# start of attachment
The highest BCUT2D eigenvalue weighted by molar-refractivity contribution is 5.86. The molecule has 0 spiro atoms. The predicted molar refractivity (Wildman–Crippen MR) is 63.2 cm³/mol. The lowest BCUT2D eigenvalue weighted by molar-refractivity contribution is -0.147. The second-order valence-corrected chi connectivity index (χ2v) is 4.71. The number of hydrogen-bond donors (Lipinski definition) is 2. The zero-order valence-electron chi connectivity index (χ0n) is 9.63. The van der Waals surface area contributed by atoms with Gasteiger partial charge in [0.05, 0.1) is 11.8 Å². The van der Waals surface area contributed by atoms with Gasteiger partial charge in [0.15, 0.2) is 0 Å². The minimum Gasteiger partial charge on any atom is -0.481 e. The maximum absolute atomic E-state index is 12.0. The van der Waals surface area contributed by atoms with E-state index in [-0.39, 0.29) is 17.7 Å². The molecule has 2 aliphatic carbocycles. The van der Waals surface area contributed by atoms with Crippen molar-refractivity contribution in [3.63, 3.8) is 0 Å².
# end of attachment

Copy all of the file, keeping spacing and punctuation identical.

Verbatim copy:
The highest BCUT2D eigenvalue weighted by molar-refractivity contribution is 5.86. The molecule has 0 spiro atoms. The predicted molar refractivity (Wildman–Crippen MR) is 63.2 cm³/mol. The lowest BCUT2D eigenvalue weighted by molar-refractivity contribution is -0.147. The second-order valence-corrected chi connectivity index (χ2v) is 4.71. The number of hydrogen-bond donors (Lipinski definition) is 2. The zero-order valence-electron chi connectivity index (χ0n) is 9.63. The van der Waals surface area contributed by atoms with Gasteiger partial charge in [0.05, 0.1) is 11.8 Å². The van der Waals surface area contributed by atoms with Gasteiger partial charge in [0.15, 0.2) is 0 Å². The minimum Gasteiger partial charge on any atom is -0.481 e. The maximum absolute atomic E-state index is 12.0. The van der Waals surface area contributed by atoms with E-state index in [-0.39, 0.29) is 17.7 Å². The molecule has 2 aliphatic carbocycles. The van der Waals surface area contributed by atoms with Crippen molar-refractivity contribution in [3.63, 3.8) is 0 Å².